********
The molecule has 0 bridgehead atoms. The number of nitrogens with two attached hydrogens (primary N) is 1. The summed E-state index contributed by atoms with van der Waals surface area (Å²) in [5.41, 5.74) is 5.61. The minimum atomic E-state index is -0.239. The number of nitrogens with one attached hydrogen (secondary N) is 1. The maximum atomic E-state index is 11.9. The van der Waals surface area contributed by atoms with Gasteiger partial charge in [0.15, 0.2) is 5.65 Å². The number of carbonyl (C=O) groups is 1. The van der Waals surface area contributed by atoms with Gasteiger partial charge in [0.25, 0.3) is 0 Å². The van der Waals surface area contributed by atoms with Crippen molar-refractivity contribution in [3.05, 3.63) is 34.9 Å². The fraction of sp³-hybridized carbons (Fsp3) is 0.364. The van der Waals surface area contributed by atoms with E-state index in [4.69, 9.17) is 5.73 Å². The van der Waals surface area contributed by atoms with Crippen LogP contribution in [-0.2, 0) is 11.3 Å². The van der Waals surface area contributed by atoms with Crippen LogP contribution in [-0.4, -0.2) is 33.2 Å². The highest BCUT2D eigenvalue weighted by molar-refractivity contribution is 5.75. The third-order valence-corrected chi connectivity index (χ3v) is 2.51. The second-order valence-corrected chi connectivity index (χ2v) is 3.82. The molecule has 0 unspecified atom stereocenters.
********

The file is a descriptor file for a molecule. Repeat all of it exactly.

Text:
The molecule has 0 bridgehead atoms. The number of nitrogens with two attached hydrogens (primary N) is 1. The summed E-state index contributed by atoms with van der Waals surface area (Å²) in [5.41, 5.74) is 5.61. The minimum atomic E-state index is -0.239. The number of nitrogens with one attached hydrogen (secondary N) is 1. The maximum atomic E-state index is 11.9. The van der Waals surface area contributed by atoms with Gasteiger partial charge in [0.15, 0.2) is 5.65 Å². The number of carbonyl (C=O) groups is 1. The van der Waals surface area contributed by atoms with Gasteiger partial charge in [0.25, 0.3) is 0 Å². The van der Waals surface area contributed by atoms with Crippen molar-refractivity contribution in [3.05, 3.63) is 34.9 Å². The fraction of sp³-hybridized carbons (Fsp3) is 0.364. The van der Waals surface area contributed by atoms with E-state index in [4.69, 9.17) is 5.73 Å². The van der Waals surface area contributed by atoms with Crippen LogP contribution in [-0.2, 0) is 11.3 Å². The van der Waals surface area contributed by atoms with Crippen LogP contribution in [-0.4, -0.2) is 33.2 Å². The highest BCUT2D eigenvalue weighted by molar-refractivity contribution is 5.75. The third-order valence-corrected chi connectivity index (χ3v) is 2.51. The second-order valence-corrected chi connectivity index (χ2v) is 3.82. The molecule has 0 unspecified atom stereocenters.